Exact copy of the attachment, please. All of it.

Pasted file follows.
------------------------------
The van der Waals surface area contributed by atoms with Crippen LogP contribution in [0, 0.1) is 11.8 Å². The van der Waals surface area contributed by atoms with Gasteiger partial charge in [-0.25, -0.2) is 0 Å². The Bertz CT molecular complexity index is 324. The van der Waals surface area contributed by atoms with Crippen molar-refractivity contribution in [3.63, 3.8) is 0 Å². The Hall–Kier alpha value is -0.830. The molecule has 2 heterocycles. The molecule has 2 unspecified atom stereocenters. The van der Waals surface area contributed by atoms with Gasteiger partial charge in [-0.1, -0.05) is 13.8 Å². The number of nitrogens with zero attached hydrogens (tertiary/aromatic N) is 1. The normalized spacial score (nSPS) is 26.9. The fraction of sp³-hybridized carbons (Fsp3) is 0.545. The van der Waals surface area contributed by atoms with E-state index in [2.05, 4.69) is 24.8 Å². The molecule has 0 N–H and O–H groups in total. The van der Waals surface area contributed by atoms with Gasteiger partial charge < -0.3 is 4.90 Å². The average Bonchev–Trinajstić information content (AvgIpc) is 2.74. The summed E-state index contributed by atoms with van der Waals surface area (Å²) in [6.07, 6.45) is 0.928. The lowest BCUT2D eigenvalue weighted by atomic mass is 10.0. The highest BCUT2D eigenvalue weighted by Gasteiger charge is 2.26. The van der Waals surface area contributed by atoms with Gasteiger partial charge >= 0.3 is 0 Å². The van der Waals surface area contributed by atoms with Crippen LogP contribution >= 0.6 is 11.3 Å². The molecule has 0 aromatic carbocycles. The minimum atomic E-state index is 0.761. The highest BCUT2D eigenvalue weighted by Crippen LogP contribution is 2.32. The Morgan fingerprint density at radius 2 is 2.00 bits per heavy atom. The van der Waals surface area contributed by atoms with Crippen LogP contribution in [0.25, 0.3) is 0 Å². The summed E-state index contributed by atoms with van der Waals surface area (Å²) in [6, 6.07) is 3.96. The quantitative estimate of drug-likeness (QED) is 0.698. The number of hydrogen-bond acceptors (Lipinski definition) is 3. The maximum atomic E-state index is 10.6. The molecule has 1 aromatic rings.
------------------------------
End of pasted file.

The van der Waals surface area contributed by atoms with Crippen LogP contribution in [0, 0.1) is 11.8 Å². The van der Waals surface area contributed by atoms with Gasteiger partial charge in [-0.25, -0.2) is 0 Å². The Bertz CT molecular complexity index is 324. The van der Waals surface area contributed by atoms with Crippen molar-refractivity contribution in [3.63, 3.8) is 0 Å². The Hall–Kier alpha value is -0.830. The molecule has 2 heterocycles. The molecule has 2 unspecified atom stereocenters. The van der Waals surface area contributed by atoms with Gasteiger partial charge in [-0.1, -0.05) is 13.8 Å². The number of nitrogens with zero attached hydrogens (tertiary/aromatic N) is 1. The normalized spacial score (nSPS) is 26.9. The fraction of sp³-hybridized carbons (Fsp3) is 0.545. The van der Waals surface area contributed by atoms with E-state index in [2.05, 4.69) is 24.8 Å². The molecule has 0 N–H and O–H groups in total. The van der Waals surface area contributed by atoms with Gasteiger partial charge < -0.3 is 4.90 Å². The average Bonchev–Trinajstić information content (AvgIpc) is 2.74. The summed E-state index contributed by atoms with van der Waals surface area (Å²) in [6.07, 6.45) is 0.928. The lowest BCUT2D eigenvalue weighted by atomic mass is 10.0. The highest BCUT2D eigenvalue weighted by Gasteiger charge is 2.26. The van der Waals surface area contributed by atoms with Gasteiger partial charge >= 0.3 is 0 Å². The van der Waals surface area contributed by atoms with Crippen LogP contribution >= 0.6 is 11.3 Å². The molecule has 0 aromatic carbocycles. The minimum atomic E-state index is 0.761. The highest BCUT2D eigenvalue weighted by Crippen LogP contribution is 2.32. The Morgan fingerprint density at radius 2 is 2.00 bits per heavy atom. The van der Waals surface area contributed by atoms with Crippen LogP contribution in [0.25, 0.3) is 0 Å². The summed E-state index contributed by atoms with van der Waals surface area (Å²) in [6, 6.07) is 3.96. The quantitative estimate of drug-likeness (QED) is 0.698. The number of hydrogen-bond acceptors (Lipinski definition) is 3. The maximum atomic E-state index is 10.6. The molecule has 1 aromatic rings.